TORONTO — DJ Kennington always comes prepared to drive, whether it's racing at 300 kilometres per hour at the Daytona 500 or clearing snow off Ontario's highways.
Kennington, who in February became the first Canadian to qualify for Daytona in 29 years, will compete in the NASCAR Pinty's Series' Grand Prix of Toronto on the streets around Exhibition Place as part of this weekend's Honda Indy Toronto.
The 39-year-old from St. Thomas, Ont, who balances racing with his work for the Township of Southwold roads department, wound up 36th out of 40 drivers in Daytona after getting caught up in a pileup. But the chance to compete on NASCAR's biggest stage is an experience that still resonates.
"When I got back from Daytona, the bosses, they gave me a plaque that said I was the fastest snowplow driver in Ontario," Kennington said.
Kennington was the first Canadian since Trevor Boys in 1988 to compete in the marquee NASCAR event when he claimed one of two open slots in the race. The qualifying duel is something that Kennington will never forget, and he said he still gets goosebumps when the topic gets brought up.
"Other than my kids being born, it was probably the biggest moment in my life," Kennington said. "I can get choked up right now talking about it. People don't understand what that means to me and what it meant to my family. It's the Daytona 500, it's the crown jewel of stock car racing.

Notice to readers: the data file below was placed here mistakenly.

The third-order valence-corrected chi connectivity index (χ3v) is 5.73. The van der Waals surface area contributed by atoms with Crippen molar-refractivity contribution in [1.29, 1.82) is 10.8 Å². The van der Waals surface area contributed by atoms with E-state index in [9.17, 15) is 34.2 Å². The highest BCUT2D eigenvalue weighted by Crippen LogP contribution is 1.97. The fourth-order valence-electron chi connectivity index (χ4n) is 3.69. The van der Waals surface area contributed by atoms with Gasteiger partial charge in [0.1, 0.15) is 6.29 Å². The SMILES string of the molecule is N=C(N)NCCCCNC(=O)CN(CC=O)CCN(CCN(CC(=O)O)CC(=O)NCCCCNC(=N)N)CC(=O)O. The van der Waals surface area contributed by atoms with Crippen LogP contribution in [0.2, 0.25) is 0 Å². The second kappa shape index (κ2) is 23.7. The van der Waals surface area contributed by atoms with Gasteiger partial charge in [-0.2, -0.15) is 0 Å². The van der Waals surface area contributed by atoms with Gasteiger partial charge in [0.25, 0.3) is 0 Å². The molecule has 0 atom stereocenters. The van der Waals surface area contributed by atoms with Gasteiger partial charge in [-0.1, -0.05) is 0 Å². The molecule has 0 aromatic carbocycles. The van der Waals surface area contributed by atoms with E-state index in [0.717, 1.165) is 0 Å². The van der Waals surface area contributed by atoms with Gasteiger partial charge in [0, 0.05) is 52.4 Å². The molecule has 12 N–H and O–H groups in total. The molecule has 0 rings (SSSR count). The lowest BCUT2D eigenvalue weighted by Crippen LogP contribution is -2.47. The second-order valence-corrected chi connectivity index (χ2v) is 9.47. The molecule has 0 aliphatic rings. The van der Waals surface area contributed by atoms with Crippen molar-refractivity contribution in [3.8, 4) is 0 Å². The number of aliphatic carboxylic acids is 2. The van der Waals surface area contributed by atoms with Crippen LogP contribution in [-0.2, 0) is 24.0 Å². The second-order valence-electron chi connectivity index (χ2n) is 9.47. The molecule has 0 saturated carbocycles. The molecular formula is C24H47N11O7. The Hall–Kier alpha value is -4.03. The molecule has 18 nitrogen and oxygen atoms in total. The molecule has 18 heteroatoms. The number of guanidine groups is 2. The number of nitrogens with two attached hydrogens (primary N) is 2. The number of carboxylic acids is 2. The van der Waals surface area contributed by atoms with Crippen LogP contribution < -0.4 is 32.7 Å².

"I don't think I'm better than anybody else as far as driving, anything like that. I just think I'm a very fortunate person to have had that opportunity."
The outpouring of support from Canadians was immediate as Kennington received over 300 text messages that evening. Kennington's race day was cut short, however, after a pile up involving NASCAR legend Jimmie Johnson on Lap 127.
"We didn't want it to end the way it did. We were running really well, I mean that car was fast," Kennington said. "We were up to 14th when the crash happened, running with the big dogs and that was just an unbelievable feeling."
Kennington was four-years-old when his father — Canadian Motorsports Hall of Famer Doug Kennington — put him in a go-kart and he became hooked from there. He started racing full-time at 16 and his dad has been with him every step of the way.
"He's not only my best friend, he's my hero," Kennington said. "He's been my life partner, right by my side in everything I've done. We've worked together our whole lives.
"He's 77-years-old now and still in the shop at 5:30 in the morning and still out there at seven o'clock at night helping us."
Reaching NASCAR's peak has been a full team effort for the Kennington family. While his dad helps get the No. 17 car ready, his mom looks after his two kids — one four year old and the other 19 months old — while he and his wife go to work at 6:30 in the morning.
Kennington says that he and his wife try to have supper together as a family before he gets back to work.
"A lot of times I'll get the kids to bed with my wife and then climb in bed with her and we'll be watching a little TV program," he said. "And I'll wait till she falls asleep and then I'll go right back out to the shop again."
It's been a solid season so far for Kennington, who's a two-time NASCAR Pinty's Series champion. He enters Saturday's race seventh in the driver standings including two top-five finishes in four starts.
Kennington returned to Daytona for the Coke Zero 400 on July 1 but didn't finish the race after engine problems. He said he has three more races planned for NASCAR's top series later this year with Premium Motorsports, including a start at Talladega.
"It's tough, it's a big grind, but once you get in that thing and strapped in, it's heaven," Kennington said.
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Ryan McKenna, The Canadian Press